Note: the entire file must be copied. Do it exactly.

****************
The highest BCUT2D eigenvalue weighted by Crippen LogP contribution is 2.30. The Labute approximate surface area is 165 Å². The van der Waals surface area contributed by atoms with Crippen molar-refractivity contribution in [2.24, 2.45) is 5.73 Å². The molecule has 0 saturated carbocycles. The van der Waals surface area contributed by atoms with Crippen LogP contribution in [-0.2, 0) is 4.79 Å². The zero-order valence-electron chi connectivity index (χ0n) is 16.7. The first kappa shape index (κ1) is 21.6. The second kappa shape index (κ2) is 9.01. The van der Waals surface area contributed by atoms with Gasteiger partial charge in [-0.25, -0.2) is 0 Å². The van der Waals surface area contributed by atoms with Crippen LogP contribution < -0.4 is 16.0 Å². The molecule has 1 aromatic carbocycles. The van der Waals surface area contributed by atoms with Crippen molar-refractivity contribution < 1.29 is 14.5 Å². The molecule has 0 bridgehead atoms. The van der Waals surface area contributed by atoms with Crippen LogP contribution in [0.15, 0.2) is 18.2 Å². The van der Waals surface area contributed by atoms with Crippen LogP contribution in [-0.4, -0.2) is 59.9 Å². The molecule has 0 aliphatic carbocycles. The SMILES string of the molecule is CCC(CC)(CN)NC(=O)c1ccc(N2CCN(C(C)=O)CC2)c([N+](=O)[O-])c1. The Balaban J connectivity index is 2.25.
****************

The highest BCUT2D eigenvalue weighted by Crippen LogP contribution is 2.30. The Labute approximate surface area is 165 Å². The van der Waals surface area contributed by atoms with Crippen molar-refractivity contribution in [2.24, 2.45) is 5.73 Å². The molecule has 0 saturated carbocycles. The van der Waals surface area contributed by atoms with Crippen LogP contribution in [-0.2, 0) is 4.79 Å². The zero-order valence-electron chi connectivity index (χ0n) is 16.7. The first kappa shape index (κ1) is 21.6. The second kappa shape index (κ2) is 9.01. The van der Waals surface area contributed by atoms with Gasteiger partial charge in [-0.25, -0.2) is 0 Å². The van der Waals surface area contributed by atoms with Crippen LogP contribution < -0.4 is 16.0 Å². The molecule has 1 aromatic carbocycles. The van der Waals surface area contributed by atoms with Crippen molar-refractivity contribution < 1.29 is 14.5 Å². The molecule has 0 bridgehead atoms. The van der Waals surface area contributed by atoms with Crippen LogP contribution in [0.15, 0.2) is 18.2 Å². The van der Waals surface area contributed by atoms with Crippen LogP contribution in [-0.4, -0.2) is 59.9 Å². The molecule has 0 aliphatic carbocycles. The SMILES string of the molecule is CCC(CC)(CN)NC(=O)c1ccc(N2CCN(C(C)=O)CC2)c([N+](=O)[O-])c1. The Balaban J connectivity index is 2.25.